PATRICK STEPHENSON

Earthbound concerns of an ascendant adult

“Pornflakes”

by Patrick Stephenson,
still the moral authority

TEMPERAMENTAL RIFT // In past columns, I’ve written of my generation’s addictions and afflictions. We booze too often and to excess, we drive too quickly disregarding safety, and when we use public restrooms, we don’t wash our hands. CornflakesWell, because of the too intimate access I have to my friend M., I’ve uncovered another affliction: Internet pornography! To preserve this newspaper’s sanctity, I will—from now on—refer to porn as “cornflakes.”

To say the least, pal M. is addicted to cornflakes, and I fear the longterm damage this addiction’ll cause. Of course, I’ve known of cornflakes a long time, but not until recently did I understand its detrimental effect on regular browsers. Three months ago, M. was jilted by his girlfriend—a Brazilian beauty named J., whom I miss—but rather than finding another girl, M. has developed this addiction. To make him aware of my feelings about its potential harm, I’m using this column as a semi-public airing of M.’s problem. No more, I say. No more.

To begin with, unlike my Mac-owning self, M. owns a Windows PC. Unfortunately, like every other Windows computer, M.’s peecee is a POS. Although he insists on its superiority, he realizes that if he connects to the Internet, vast armies of malware will infect his ostensibly pristine HD within minutes. Ergo, to engage the addiction encouraged by his break-up, M. relies on my sleek G5 for internet. Once on, he heads directly for his favorite, Latina-themed cornflakes outlets. M.’s exterior is innocent and unrevealing of any suppressed perversion, but that facade is abandoned immediately in my computer’s presence.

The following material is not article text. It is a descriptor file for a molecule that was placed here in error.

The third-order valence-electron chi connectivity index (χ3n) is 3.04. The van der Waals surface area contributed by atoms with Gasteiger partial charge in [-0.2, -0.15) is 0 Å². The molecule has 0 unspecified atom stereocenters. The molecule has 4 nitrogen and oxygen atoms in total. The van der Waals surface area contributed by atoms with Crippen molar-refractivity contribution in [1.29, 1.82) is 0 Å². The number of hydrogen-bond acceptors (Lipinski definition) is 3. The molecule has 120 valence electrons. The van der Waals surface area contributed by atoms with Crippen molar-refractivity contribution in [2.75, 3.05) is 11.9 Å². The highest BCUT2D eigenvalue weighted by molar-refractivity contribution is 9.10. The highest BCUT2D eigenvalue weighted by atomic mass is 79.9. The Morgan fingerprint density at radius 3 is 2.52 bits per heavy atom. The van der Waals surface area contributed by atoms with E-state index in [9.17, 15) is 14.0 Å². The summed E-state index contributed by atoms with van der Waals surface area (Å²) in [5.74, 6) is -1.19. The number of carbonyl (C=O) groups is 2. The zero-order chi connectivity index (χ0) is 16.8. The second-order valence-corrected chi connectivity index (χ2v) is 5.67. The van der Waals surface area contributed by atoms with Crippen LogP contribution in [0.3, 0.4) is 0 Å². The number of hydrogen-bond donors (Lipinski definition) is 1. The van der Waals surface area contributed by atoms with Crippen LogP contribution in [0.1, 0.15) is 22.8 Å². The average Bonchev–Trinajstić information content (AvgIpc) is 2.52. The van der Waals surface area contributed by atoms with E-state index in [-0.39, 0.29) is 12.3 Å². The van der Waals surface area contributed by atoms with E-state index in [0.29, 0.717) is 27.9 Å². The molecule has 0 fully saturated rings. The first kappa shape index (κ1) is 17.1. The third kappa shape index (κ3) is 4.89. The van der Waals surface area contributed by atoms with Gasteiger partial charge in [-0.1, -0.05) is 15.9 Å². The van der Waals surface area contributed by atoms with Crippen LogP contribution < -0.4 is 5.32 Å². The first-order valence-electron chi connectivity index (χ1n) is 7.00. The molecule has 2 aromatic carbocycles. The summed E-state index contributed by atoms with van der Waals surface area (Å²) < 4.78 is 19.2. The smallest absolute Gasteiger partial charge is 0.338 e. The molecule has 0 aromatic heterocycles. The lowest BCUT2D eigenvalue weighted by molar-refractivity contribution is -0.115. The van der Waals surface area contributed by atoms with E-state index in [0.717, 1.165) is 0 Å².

M.’s comfort with browsing cornflakes around me has created several awkward situations. A few weeks ago, although a conservative Christian painter and his 13-year-old grandson were only two rooms away painting my old bedroom’s walls light blue, M. insisted on hooking into a P2P to download hardcore cornflakes. To prevent the painter and grandson from hearing the cornflakes’ moaning, I had to push M. off my computer and reduce the volume.

Earlier tonight, although my parents were quietly sleeping fewer than 50 feet away, M. went online again for (I give up) porn. I’ve befriended a sicko! That M. enjoys watching cornflakes in my presence, transfixed by the flesh, and the gyrations, and the milk, is disturbing enough. (Am I alone in feeling that it’s uncomfortable to watch Cornflakes with one’s male friend?) But that he’s able to watch it while—of all people—my parents are nearby is doubly disturbing.

Cornflakes have so corrupted M. that, on a recent Westfire Grill outing, even though a former, and incredibly drunk, friend of M. was hanging onto him in a suggestive way, he ignored her advances. After she’d left our table, I tried to call the girl back, but I failed and M. refused to provide help. Later on, we went back to his apartment—two guys, no girls included—and decided to watch a movie. We turned on an excellent horror/comedy, but M. became bored.

For entertainment, he retrieved his laptop and turned on some stored cornflakes. With disgust, I sighed. “I don’t have all of this one,” he said, referring to the incomplete video on-screen. “We’ll have to download it all onto your computer and then burn it to a CD.” The last time I’d allowed M. to download illicit material, it had taken me weeks to rid my computer of the smut. I was reluctant to begin again.

Despite this column’s focus on the experiences of a single person, I believe the stance I’ve taken may be imposed onto my generation. We’re all alike—admit it—and if one friend of mine is addicted, then a certain percentage of my readership must be similarly afflicted. In addition to objectifying women, etc., cornflakes are a false outlet for a male’s breeding instinct. They encourage the male to stay at home—all alone—instead of meeting real girls. Humans are social animals—we evolve by communicating with others—and if we avoid those meetings, we devolve into lesser beings. My friend M., therefore, is becoming an ape.

Written by patiomensch

March 3, 2007 at 7:00 pm

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